There really is a Santa Claus. And he has been revealed to be the most unlikely of people, namely the Commissioner of Inland Revenue. Just in time for Christmas IRD has persuaded the Big Four Australian-owned banks – ANZ, ASB, BNZ, and Westpac – to recognise the futility of attempting to dodge payment of the astonishing $2.2 billion of taxes that, between them, they avoided via deliberately complicated structured financial transactions. So that’s how they rode out the recession, by not paying nuisance costs such as taxes. Not an option for the rest of us mugs who have to pay our taxes, whether we like it or not.
The Big Four only faced up to the inevitable after two of them had been to court and lost, with the judge in one case describing what they did as “a rort”. This massive tax dodging is one of the main reasons why three of the Big Four – ANZ, BNZ and Westpac – are among the nine finalists in the 2009 Roger Award for the Worst Transnational Corporation Operating in Aotearoa/New Zealand, the winner/s of which will be announced in Wellington on March 11. Since the Roger Award started in 1997 this is the first time that three companies in one such vital sector of the economy have been finalists at the same time.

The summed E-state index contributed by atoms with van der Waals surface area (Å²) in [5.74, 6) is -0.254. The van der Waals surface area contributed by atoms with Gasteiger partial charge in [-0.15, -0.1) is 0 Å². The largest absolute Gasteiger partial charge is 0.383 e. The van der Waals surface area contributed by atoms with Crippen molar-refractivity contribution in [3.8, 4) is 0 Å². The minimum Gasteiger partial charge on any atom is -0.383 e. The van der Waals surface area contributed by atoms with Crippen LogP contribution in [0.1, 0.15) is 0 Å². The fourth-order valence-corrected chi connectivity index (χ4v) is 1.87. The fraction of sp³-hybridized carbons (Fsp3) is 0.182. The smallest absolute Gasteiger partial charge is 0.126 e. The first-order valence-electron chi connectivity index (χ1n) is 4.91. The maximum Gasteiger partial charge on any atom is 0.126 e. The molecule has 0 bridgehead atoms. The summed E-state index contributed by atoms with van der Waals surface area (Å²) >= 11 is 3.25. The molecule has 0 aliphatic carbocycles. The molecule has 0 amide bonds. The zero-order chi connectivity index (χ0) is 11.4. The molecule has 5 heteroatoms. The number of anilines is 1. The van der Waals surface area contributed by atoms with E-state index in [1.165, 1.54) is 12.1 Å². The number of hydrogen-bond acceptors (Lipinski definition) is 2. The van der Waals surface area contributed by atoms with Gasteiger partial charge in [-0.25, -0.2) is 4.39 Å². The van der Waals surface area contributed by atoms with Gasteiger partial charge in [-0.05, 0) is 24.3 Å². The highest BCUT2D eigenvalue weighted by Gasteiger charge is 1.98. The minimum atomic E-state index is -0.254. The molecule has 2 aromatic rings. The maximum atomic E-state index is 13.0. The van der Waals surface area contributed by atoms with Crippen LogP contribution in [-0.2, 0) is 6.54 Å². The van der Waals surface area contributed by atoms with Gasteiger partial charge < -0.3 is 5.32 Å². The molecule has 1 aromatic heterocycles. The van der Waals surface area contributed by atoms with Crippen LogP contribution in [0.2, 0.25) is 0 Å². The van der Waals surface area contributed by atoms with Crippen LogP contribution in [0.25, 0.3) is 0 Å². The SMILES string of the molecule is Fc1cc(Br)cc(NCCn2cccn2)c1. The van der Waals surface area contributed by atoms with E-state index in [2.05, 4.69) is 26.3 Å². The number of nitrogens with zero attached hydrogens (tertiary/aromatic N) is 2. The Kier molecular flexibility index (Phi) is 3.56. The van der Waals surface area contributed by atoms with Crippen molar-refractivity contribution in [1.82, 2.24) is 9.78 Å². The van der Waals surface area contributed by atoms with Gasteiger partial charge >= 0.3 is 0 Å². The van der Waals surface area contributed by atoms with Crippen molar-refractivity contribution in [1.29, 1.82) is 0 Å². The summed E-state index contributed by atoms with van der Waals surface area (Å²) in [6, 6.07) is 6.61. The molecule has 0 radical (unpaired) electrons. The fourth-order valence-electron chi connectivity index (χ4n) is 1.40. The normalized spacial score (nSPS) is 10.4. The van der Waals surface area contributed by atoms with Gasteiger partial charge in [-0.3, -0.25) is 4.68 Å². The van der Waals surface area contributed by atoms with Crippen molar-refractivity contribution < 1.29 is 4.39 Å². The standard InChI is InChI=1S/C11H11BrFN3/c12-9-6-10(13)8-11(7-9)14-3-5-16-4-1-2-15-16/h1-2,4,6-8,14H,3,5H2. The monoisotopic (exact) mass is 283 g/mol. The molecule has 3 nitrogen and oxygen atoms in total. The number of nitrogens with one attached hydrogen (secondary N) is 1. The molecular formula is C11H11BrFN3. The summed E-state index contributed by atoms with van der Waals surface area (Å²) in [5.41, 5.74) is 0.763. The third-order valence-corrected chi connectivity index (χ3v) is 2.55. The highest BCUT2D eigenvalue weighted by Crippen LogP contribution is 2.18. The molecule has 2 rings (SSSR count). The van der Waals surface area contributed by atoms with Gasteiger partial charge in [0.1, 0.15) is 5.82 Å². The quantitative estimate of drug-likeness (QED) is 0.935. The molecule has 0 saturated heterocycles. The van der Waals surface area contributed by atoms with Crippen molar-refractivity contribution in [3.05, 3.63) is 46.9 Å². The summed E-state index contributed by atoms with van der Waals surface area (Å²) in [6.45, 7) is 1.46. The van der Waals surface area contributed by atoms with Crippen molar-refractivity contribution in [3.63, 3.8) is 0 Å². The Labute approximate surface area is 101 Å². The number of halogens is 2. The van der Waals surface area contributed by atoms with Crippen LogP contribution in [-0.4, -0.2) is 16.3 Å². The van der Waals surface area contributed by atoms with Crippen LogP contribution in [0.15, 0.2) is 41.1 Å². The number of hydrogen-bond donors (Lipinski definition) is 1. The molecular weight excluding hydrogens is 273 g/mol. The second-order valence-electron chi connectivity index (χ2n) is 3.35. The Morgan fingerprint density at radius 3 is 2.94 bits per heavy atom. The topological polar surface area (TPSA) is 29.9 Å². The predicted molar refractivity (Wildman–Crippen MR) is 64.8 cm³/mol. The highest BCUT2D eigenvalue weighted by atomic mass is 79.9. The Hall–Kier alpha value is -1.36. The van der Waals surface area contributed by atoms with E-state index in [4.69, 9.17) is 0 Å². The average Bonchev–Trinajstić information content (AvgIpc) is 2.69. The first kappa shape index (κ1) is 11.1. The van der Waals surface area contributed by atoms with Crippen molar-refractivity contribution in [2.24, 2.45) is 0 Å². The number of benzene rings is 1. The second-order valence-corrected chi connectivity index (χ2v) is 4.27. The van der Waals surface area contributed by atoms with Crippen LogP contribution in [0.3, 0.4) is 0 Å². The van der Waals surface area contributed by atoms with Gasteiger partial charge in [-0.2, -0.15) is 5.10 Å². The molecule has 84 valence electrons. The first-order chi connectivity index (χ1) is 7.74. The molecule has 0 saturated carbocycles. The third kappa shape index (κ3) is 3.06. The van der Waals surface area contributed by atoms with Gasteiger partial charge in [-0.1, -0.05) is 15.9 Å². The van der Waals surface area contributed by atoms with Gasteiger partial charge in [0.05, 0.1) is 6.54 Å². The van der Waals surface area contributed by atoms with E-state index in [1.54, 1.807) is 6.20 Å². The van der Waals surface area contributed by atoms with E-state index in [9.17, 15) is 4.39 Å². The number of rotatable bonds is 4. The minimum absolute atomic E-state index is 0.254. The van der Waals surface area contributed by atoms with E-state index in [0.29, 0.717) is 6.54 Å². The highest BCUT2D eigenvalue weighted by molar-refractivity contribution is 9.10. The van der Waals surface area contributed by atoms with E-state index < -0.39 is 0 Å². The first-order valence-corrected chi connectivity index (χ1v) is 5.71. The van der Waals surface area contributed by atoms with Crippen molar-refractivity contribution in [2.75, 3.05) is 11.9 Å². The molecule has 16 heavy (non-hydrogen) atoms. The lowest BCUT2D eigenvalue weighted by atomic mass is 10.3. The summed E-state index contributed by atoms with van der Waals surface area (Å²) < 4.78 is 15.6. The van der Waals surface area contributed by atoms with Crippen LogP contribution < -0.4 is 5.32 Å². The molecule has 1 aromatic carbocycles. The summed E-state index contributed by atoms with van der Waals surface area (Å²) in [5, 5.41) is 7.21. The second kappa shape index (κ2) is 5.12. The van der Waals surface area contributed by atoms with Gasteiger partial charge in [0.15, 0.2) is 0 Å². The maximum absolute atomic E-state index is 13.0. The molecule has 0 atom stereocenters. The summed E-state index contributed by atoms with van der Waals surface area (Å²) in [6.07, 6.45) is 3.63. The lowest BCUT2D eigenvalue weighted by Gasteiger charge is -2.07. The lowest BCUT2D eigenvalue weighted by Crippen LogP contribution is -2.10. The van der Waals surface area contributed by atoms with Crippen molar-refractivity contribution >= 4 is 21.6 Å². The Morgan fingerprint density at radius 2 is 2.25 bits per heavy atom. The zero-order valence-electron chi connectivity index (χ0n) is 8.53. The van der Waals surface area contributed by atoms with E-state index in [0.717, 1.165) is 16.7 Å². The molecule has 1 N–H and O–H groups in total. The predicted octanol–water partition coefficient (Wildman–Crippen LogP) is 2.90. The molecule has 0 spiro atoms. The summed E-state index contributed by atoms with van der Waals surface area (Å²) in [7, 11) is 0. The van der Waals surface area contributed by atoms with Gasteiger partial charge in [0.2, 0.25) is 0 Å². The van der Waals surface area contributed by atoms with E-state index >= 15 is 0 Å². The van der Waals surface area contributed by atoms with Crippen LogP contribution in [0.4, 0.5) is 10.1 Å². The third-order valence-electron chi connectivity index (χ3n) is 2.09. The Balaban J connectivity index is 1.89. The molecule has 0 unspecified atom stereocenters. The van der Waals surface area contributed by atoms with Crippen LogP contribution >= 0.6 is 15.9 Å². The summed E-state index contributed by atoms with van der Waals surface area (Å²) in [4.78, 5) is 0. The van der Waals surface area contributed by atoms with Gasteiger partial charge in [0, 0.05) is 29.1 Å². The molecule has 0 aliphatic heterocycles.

This is theft from the NZ taxpayer on a truly monumental scale, particularly at a time when the Government is cutting back public spending and dropping unsubtle hints about more beneficiary bashing. This huge shortfall in tax could be used for health and education. NZ taxpayers are the guarantors of the deposits of these banks. Yet we get no say in their running, let alone ownership. The taxpayer needs to be directly represented on the boards of each one of these Aussie banks that we’re underwriting with our money. And, if that doesn’t do the trick, nationalise them.
Tthe news just keeps getting better. The taxpayer got another Christmas present this week with the announcement that the quarterly current account is in surplus for the first time since 1988 (after 21 years of an increasingly dire current account deficit). Why? Partly because the Big Four banks had set aside money to repay their illgotten gains. But also because the profits of transnational corporations are down and therefore less money is being sucked out of the country in the form of repatriated profits.
Commentators have been at pains to assure “the market” that this is a one off due to the recession and the normal scenario of tens of billions of dollars leaving NZ and a soaring current account deficit will resume as the economy “improves” (for whom?). But this unusual convergence of circumstances, just in time for Christmas, has given New Zealand workers and taxpayers a tantalising glimpse of what this country could actually be like if it wasn’t run as a branch office of the transnationals (and bled dry by tax dodging Aussie robber banks in the process) – money would actually stay in the country, where it could be used in the national interest. What a thought.